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|May 8-14, 2008
The juggling act
Single mothers defy stereotypes, finding success despite challenging circumstances
by Pamela White and Dana Logan
In the United States today, one out of every eight families is headed by a single mother. And although the media has been persistent in reporting problems associated with single motherhood, rarely do the papers or TV talk shows focus on the successes of single mothers.
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It’s a fact that being a single mother leaves a woman and her children statistically more vulnerable to a host of challenges, especially poverty. According to the U.S. Census Bureau, 10 percent of U.S. families live in poverty, and 40 percent of those are single-mother families. Families headed by single women are five times more likely to live in poverty than those with two parents.
It’s not that single mothers are lazy. Despite notions of single mothers popularized in the mainstream media, most single mothers work at least one job and are self-reliant. However, many lack the education necessary to command higher wages, and many don’t have the time or resources to complete their education. Not only is higher education very expensive, it also requires women to spend more time away from their children and increases their dependence on expensive childcare. Even women with college degrees find that raising children alone is a juggling act as household and parental responsibilities often clash with the demands of their jobs.
In the following pages, we take a look at the lives of three area women who defy the stereotypes — women who are successful single, working mothers and who challenge us to rethink our notions of single motherhood. Despite the challenges that they face and the burdens that they may bear, these mothers have found ways to manage their busy lives and raise happy, healthy children.
Being a single mom is not easy, but then, being a mom is not easy. So Happy Mother’s Day to all the moms out there, single or otherwise. Your kids appreciate you.
And so do we.
A matter of priorities
Maria Corral, 36, was pregnant when her husband left her.
“We went to a talk to a priest to make the relationship work,” she says. “But the priest didn’t hear me. He just heard my husband.”
Maria admits she might not have been as assertive as she could have been about presenting her side of the story.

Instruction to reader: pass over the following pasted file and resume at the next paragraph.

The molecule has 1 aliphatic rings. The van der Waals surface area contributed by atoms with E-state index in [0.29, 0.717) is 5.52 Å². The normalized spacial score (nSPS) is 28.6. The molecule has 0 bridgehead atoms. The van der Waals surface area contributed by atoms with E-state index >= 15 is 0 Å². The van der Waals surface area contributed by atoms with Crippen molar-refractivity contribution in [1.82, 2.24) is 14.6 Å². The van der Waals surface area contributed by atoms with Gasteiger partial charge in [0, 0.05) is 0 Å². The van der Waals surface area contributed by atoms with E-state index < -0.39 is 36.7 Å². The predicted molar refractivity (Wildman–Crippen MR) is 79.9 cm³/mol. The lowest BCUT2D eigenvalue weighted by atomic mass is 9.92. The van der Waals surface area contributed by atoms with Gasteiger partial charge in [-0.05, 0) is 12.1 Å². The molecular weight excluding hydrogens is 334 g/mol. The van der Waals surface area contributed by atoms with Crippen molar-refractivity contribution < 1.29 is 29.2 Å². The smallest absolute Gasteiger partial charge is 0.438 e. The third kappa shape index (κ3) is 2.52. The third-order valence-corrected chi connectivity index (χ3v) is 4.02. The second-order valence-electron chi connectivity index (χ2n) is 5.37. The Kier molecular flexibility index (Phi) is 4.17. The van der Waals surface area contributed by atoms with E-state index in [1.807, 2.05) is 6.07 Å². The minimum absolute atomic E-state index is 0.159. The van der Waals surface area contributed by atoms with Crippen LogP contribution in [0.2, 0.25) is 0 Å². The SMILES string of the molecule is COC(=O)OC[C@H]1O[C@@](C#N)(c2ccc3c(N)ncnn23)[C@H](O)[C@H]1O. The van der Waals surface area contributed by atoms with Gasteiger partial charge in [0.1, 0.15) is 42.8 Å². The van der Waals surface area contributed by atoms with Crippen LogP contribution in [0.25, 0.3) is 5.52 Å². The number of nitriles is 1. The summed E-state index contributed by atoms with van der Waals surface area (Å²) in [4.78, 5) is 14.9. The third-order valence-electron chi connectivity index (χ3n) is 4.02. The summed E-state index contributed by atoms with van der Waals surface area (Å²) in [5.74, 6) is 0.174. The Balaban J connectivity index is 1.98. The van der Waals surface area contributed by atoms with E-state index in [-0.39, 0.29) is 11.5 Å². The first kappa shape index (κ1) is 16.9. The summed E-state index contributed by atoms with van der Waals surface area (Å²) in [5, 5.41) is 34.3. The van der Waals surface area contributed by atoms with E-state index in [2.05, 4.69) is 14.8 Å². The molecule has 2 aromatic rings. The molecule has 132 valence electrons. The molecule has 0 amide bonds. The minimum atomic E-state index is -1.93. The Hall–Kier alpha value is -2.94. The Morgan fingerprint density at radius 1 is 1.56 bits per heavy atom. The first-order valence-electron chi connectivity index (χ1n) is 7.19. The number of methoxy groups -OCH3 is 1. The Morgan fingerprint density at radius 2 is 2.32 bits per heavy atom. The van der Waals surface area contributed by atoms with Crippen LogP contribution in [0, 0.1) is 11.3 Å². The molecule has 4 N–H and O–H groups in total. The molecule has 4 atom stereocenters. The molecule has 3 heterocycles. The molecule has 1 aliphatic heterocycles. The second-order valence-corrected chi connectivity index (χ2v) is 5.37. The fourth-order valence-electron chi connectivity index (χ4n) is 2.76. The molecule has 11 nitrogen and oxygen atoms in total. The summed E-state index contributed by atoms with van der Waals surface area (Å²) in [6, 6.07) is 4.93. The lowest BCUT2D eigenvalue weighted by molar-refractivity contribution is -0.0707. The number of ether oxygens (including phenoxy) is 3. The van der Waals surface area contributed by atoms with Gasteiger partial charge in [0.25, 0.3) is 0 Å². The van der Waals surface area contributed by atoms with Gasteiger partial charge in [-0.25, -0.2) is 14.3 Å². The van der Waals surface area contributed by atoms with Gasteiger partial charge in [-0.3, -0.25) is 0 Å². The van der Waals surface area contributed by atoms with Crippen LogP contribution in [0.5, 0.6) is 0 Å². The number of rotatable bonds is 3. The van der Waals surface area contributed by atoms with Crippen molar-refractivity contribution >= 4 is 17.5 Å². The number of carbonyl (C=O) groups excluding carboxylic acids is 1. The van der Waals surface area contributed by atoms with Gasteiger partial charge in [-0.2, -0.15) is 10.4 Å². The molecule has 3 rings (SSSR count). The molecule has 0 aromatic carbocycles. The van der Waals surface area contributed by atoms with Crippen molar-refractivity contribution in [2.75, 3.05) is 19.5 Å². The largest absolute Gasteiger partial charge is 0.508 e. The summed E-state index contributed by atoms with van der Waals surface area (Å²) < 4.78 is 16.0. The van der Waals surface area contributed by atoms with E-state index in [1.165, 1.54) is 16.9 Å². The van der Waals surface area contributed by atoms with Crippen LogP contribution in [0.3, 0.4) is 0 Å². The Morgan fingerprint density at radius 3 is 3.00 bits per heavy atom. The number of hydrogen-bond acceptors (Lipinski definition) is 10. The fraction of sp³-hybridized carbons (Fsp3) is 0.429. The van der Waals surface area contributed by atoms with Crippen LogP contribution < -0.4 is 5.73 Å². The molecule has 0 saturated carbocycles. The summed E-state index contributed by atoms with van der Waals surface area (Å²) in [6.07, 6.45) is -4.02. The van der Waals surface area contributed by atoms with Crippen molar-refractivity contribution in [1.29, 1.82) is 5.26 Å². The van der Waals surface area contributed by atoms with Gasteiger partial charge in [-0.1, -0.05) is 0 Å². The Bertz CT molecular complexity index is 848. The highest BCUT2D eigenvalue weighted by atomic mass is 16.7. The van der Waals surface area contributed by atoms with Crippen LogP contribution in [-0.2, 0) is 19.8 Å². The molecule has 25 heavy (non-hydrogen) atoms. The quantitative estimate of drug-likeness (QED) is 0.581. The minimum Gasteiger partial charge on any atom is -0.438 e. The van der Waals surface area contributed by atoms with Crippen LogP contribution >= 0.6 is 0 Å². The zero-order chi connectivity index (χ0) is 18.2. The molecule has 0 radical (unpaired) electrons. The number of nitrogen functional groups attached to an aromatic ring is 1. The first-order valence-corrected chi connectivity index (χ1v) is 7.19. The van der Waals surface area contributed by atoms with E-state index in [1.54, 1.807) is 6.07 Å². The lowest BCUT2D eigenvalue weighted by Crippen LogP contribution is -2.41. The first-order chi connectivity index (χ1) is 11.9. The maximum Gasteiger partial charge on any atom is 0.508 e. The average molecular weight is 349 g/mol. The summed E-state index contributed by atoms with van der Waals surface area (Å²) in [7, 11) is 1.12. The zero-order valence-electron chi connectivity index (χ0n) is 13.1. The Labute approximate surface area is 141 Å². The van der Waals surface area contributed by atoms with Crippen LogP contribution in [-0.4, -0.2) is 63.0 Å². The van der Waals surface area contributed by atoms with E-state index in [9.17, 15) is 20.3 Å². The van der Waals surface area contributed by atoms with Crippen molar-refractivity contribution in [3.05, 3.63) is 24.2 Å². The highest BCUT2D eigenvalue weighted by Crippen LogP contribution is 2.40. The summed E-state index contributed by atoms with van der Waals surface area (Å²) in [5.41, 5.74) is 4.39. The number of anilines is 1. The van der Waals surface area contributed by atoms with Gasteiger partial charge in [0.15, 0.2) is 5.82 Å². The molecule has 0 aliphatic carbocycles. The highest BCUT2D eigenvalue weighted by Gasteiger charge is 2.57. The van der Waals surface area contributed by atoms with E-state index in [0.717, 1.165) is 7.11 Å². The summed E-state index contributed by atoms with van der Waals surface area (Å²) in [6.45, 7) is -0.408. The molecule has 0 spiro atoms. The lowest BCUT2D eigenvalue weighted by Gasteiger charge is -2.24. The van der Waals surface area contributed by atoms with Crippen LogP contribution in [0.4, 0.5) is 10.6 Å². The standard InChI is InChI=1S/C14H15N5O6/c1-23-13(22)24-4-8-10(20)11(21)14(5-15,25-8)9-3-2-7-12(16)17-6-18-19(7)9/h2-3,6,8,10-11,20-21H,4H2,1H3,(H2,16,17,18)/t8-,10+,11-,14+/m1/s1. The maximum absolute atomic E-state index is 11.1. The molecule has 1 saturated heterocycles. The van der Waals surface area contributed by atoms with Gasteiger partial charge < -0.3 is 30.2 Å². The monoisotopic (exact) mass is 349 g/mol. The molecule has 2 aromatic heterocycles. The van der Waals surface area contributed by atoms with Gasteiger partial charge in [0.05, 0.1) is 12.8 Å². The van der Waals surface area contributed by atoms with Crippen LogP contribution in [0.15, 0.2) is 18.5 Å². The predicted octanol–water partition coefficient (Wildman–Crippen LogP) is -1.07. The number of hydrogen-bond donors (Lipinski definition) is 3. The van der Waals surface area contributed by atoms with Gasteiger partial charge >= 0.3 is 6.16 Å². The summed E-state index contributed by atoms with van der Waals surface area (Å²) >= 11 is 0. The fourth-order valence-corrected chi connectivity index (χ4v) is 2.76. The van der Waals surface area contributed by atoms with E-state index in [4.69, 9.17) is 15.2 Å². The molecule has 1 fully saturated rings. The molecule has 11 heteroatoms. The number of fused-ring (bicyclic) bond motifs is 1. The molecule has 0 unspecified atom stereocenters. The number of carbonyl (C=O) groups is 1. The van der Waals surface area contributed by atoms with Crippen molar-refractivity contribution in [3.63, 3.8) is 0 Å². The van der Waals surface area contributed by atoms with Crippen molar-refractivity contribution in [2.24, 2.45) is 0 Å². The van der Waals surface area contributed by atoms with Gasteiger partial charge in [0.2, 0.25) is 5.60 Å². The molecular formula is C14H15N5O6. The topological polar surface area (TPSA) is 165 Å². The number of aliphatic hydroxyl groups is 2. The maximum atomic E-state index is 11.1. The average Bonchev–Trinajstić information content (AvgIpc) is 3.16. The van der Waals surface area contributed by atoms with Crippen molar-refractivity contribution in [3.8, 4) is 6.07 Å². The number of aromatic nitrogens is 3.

“When in the company of men, you keep your mouth shut — that’s how I was taught,” she says.
That was almost 10 years ago. Now she knows better.
By the time her daughter Iriana was 2, Maria’s husband had disappeared. Though she’s still technically married to him, he has never helped support his daughter. Maria is working toward a divorce, but she hasn’t had the money to find him and serve him papers.
“I have no idea where he is,” she says. “He hasn’t been involved with us for the last eight years.”
Raising Iriana is a responsibility that fell solely upon Maria’s shoulders. She, like many single mothers, found herself scrambling to provide food and shelter for her baby daughter. And like many single mothers, she turned to public assistance for a time, applying for food stamps.
“It was the hardest thing for me to go and do that, but I didn’t want to mooch off my mom and family,” she says. “There’s a stereotype [about single mothers], and you don’t want to be a part of that stereotype.”
Hardworking and determined to succeed, Maria nevertheless encountered preconceived notions wherever she turned, both within and beyond the Latino community.
Older women in her community subtly hinted that perhaps she didn’t know how to keep a man happy.
“What fault do I have if he left and never came back?” she asks.
Some in the Catholic community were less than sympathetic to her plight, sharing with her their unsolicited advice for what she needed to do to save her marriage.
“That’s why I’m not Catholic anymore,” she says.
Strangers, too, had biased opinions about her. She recalls getting dirty looks from people while in public with her daughter, particularly when Iriana was a baby.
“I would always feel judgments,” she says. “Because I’m Latina, too, the expectation was that I was a single mother and that I was having children out of wedlock, when that’s not the situation.”
A young Latina raising a baby alone, Maria might seem to fit some stereotypes, but in her case the “fit” was purely circumstantial. Maria had some college behind her, having attended Metro State College and come within a year of having her degree. She was also determined to succeed and to give her daughter the best life she possibly could.
Despite her lack of college degree, she found work and kept food on the table. By living frugally, she managed to set aside her tax returns so that she and Iriana could travel, visiting places of historical significance in Mexico and in the United States, which Maria felt was important for her daughter’s education.